The Mertonian Principles Revised: Can the Normative Structure of SciencePrevent Fraud?
IN THE PAST, SCIENCE HAS been commonly associated with the pursuit of truth in a controlled and honest manner. For this reason, the existence of fraud within the scientific craft has been largely ignored, partly owing to its assumed non-existence, but also because it was traditionally maintained that the normative structure of science possessed inherent mechanisms to prevent deviant acts in scientific inquiry. The present essay calls this assumption into question and investigates the extent to which the structure of science averts scientific misconduct. To achieve this goal, the study starts by defining scientific fraud and then scrutinizes the idealistic conceptualizations of the normative structure of science in order to determine whether these are presently applicable or not. Finally, the paper addresses several potential motivational factors leading scientists to commit fraud and demonstrates that certain aspects of the scientific structure rather than the individual make such acts possible or even likely.
Although a precise definition is lacking, by scientific fraud we understand an act of deception whereby one’s work or the work of others is consciously and intentionally misrepresented. It belongs to the wider category of scientific misconduct, defined as deviation from accepted ethical practices for proposing, conducting, and reporting research. Scientific fraud may take numerous forms, the most common of which are falsification of data, such as outright fabrication of data, deceptive selection and reporting of findings, and omission of conflicting information. Moreover, scientific fraud is a label for improprieties of authorship, which includes plagiarism and other improper assignment of credit such as excluding others or claiming the work of someone else as one’s own. Additionally, under the term scientific fraud are classified acts of misappropriation of others’ ideas, for instance through improper use of information or influence gained by privileged access, such as service on peer review panels, editorial boards, and policy boards of research funding organizations. Finally, it is necessary to distinguish fraud from honest error and from ambiguities of interpretation that are considered inevitable in the scientific process.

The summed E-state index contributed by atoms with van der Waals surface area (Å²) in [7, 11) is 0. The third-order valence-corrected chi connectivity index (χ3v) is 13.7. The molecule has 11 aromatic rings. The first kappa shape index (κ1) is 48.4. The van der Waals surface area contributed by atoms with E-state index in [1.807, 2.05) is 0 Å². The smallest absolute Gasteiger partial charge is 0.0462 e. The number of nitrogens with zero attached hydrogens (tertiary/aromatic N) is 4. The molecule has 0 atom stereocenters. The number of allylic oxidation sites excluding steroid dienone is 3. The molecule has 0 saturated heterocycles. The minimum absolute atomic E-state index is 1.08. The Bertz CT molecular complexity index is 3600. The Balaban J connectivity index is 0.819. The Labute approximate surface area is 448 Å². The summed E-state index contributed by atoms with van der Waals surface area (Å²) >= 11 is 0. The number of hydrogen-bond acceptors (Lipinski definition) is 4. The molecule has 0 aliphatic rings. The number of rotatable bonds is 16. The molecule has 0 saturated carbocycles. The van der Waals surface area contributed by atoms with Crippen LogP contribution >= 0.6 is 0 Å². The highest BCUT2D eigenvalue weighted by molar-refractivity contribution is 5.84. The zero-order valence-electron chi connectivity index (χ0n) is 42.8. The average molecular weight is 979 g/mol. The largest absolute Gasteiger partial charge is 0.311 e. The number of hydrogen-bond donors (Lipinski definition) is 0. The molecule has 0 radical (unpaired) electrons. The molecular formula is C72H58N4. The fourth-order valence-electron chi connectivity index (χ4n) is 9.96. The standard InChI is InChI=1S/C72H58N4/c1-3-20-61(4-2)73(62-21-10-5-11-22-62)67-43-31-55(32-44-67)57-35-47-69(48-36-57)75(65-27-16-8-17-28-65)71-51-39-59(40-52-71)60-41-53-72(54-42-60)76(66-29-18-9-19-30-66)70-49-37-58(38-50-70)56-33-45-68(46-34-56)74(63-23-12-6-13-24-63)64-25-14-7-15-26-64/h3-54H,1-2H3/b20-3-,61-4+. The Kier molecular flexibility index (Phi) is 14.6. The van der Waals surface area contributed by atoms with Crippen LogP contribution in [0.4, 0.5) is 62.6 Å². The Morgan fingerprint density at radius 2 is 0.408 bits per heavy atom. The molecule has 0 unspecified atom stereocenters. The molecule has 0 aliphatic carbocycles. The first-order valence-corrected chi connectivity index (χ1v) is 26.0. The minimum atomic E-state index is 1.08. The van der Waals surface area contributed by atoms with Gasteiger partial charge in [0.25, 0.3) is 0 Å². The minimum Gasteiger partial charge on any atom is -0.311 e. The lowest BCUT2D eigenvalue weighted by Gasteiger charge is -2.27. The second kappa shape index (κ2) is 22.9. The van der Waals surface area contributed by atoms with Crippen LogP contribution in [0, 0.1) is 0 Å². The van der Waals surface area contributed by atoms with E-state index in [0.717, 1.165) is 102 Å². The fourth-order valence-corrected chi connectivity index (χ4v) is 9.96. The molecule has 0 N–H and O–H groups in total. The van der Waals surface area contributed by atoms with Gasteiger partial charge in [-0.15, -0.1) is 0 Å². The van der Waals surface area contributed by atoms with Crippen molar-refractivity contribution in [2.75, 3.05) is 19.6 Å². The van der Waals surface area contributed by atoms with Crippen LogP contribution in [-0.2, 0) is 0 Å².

For many years, scientific fraud as defined above was not perceived as an issue of concern, given that the normative structure of science would make such acts unlikely. This view was most clearly articulated by Robert K. Merton, who understood the institutional goal of science as being the “extension of certified knowledge” and outlined four norms that he saw central to this pursuit. Universalism, as he maintained, implies that the validity and truth of scientific statements be totally separated from the personal characteristics of the one who initiates them. Communality entails that scientific findings should be freely shared with others, whilst secret or classified research is antithetical to the spirit of science. Disinterestedness refers to the fact that the scientist’s research be guided not by personal motives (e.g. profit), but by the wish to extend scientific knowledge. Finally, organized skepticism means that scientists should be encouraged to examine openly, honestly, and publicly each other’s work and provide constructive criticism. Merton believed that conforming to these norms generates two types of control mechanisms that discourage fraud in science.